COTTONSEED MEAL AND THREE RATES OF MOLASSES FOR FATTENING STEERS
ON WINTER PASTURE, JANUARY 7 TO MAY 6, 1946-120 DAYS.
LI I
Lot I Lot II 1 Lot III Lot IV I Lot V
Cotton- I Cotton-
Cotton- Cotton- Cotton- seed seed
seed seed seed Meal, Meal,
Meal, Meal, Meal Dried Sweet
Grain supplement ...... Corn Corn and Sweet Potato
and and Molasses Potatoes Feed
Molasses Molasses and and
Molasses Molasses

Number of steers per lot 10 10 10 10 10

pounds pounds pounds pounds pounds

Average initial weight
per steer ........................ 686.3 697.5 664.7 687.2 679.4
Average final weight per
steer ..................... ....... | 934.0 916.7 854.7 913.8 884.3
Average total gain per
steer ............................... 247.7 219.2 190.0 226.6 204.9
Average daily gain per
steer ....... ............-...... 2.06 1.83 1.58 1.89 1.71

Average amount of feed
consumed daily per
steer:
Pasture grass .-....--..-.. -- 56.1 51.0 51.5 51.0 45.6
Cottonseed meal ......... 2.00 2.00 2.00 2.00 2.00
Molasses ................---...... 4.58 6.94 7.73 4.58 4.58
Ground snapped corn.... 4.58 2.32 ...... .. ....
Sun-dried sweet
potatoes .................... ..... ....- 4.58 ...
Sweet potato feed ........ ...-- ... ...... .... 4.58

Amount of feed required
to produce 100
pounds gain:
Pasture grass ............ 2,717.8 2,792.0 3,252.6 2,699.6 2,669.3
Cottonseed meal ......-.... 96.9 109.5 126.3 105.9 117.1
Molasses .....--....-...........- .. 222.0 I 380.0 488.4 242.7 268.4
Ground snapped corn.... 222.0 127.3 ...... --.
Sun-dried sweet
potatoes ...................... 242.7 ..-
Sweet potato feed --........ ....- 268.4

Total digestible nutrient
content of feed con-
sumed daily per steer:
Pasture grass .-............ 6.66 6.06 6.11 6.06 5.41
Cottonseed meal ........... 1.28 1.28 1.28 1.28 1.28
Molasses ....................------ 2.77 4.20 4.68 2.77 2.77
Ground snapped corn.. 3.36 1.70 ... ...... --
Sun-dried sweet
potatoes ............. .. --- -- 3.30 ..
Sweet potato feed ...-.. .. ...... ---. 3.21







14 Florida Agricultural Experiment Station

TABLE 4.-COMPARISON OF SUN-DRIED SHREDDED SWEET POTATOES AND
SWEET POTATO FEED WITH GROUND SNAPPED CORN SUPPLEMENTED WITH
COTTONSEED MEAL AND THREE RATES OF MOLASSES FOR FATTENING STEERS
ON WINTER PASTURE, JANUARY 7 TO MAY 6, 1946-120 DAYs-(Con-
cluded).

Lot I Lot II Lot III Lot IV I Lot V
Cotton- Cotton-
Cotton- Cotton- Cotton- seed seed
seed seed seed Meal, Meal,
Grain supplement ........ Meal, Meal, Meal Dried Sweet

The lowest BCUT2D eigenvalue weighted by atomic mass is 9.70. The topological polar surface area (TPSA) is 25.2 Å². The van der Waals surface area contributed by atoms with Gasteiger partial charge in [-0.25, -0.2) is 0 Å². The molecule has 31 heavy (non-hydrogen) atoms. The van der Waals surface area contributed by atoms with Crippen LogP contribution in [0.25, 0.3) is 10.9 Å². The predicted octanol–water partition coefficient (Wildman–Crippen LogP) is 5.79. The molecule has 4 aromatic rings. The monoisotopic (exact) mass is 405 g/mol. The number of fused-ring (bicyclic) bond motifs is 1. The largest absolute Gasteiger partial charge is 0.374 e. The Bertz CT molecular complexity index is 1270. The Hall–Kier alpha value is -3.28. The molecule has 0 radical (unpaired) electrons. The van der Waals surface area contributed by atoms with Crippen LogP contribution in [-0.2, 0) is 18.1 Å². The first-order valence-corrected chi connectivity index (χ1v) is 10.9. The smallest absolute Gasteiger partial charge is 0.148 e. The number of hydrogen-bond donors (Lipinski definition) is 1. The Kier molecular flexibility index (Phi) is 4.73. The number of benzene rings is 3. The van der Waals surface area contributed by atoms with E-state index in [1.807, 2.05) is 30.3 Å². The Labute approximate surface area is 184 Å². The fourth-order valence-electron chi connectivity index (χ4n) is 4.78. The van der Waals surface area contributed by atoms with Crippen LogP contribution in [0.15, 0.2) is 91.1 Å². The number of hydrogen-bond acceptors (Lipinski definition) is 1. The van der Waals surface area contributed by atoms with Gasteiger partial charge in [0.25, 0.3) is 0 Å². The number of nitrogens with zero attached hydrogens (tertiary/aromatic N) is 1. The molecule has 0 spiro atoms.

Corn Corn and Sweet Potato
and and Molasses Potatoes Feed
Molasses Molasses and Iand
_______ I Molasses Molasses
Number of steers per lot 10 10 10 10 10

S pounds pounds pounds pounds pounds
Calculation of the amount
of pasture grass con-
sumed daily per steer:
Average weight per
steer .......................... 810.2 807.1 759.7 800.5 781.9
T.D.N. required for
maintenance .............. 6.80 6.78 6.49 6.74 6.63
T.D.N. required for
gain ........--.................. 7.27 6.46 5.58 6.67 6.04
T.D.N. consumed per
day ................................ 14.07 13.24 12.07 13.41 12.67
T.D.N. in supplement.... 7.41 7.18 5.96 7.35 7.26
T.D.N. in pasture grass 6.66 6.06 6.11 6.06 5.41
Amount of grass con-
sumed ...................... 56.1 51.0 51.5 51.0 45.1


customer to being fed, and started on feed very quickly. A
fifth lot was added, making a total of 50 steers. Lot V received
the sweet potato feed, a by-product of the manufacture of
starch from sweet potatoes. This material has been called
"pulp" because its analysis is similar to that of sugar beet or
grapefruit pulp and it is a residue product. Its physical appear-
ance, however, is more like hardwood ashes than like these other
pulp feeds. While the results of one trial may not be conclusive,
the rate of gain indicates that the feed was worth 83 percent
as much as ground snapped corn.
Grass consumption in this trial also is calculated in the manner
previously described. It will be noted that these larger steers
consumed in general only a few pounds more grass daily than
the smaller cattle in the second trial. While they made a little
higher rate of gain and attained a higher finish, they also re-
quired more concentrated feeds to produce 100 pounds of gain.







Fattening Steers on Everglades Winter Pasture 15

Average of Three Trials.-Average results of the three feed-
ing trials are shown in Table 5. Data concerning nutrient con-
tent of the feeds and methods of calculation of the consumption
of grass which are found in the three preceding tables have
been omitted. Based on average daily gain of the steers in
Lots I and IV, the sun-dried, shredded sweet potatoes were ap-
proximately equal to the ground snapped corn when fed with
an equal quantity of molasses and two pounds each of cotton-
seed meal to steers on pasture. Under similar conditions the
feeding of three pounds of molasses to one pound of corn pro-
duced slightly lower gains.
Molasses in Florida is usually a lower priced carbohydrate

TABLE 5.-AVERAGE RESULTS OF THREE FEEDING TRIALS, 1943, 1944, 1946,
COMPARING SUN-DRIED SHREDDED SWEET POTATOES WITH GROUND SNAP-
PED CORN SUPPLEMENTED WITH THREE RATES OF MOLASSES AND COTTON-
SEED MEAL, FOR FATTENING STEERS ON WINTER PASTURE.

Lot I Lot II Lot III Lot IV
] Cotton-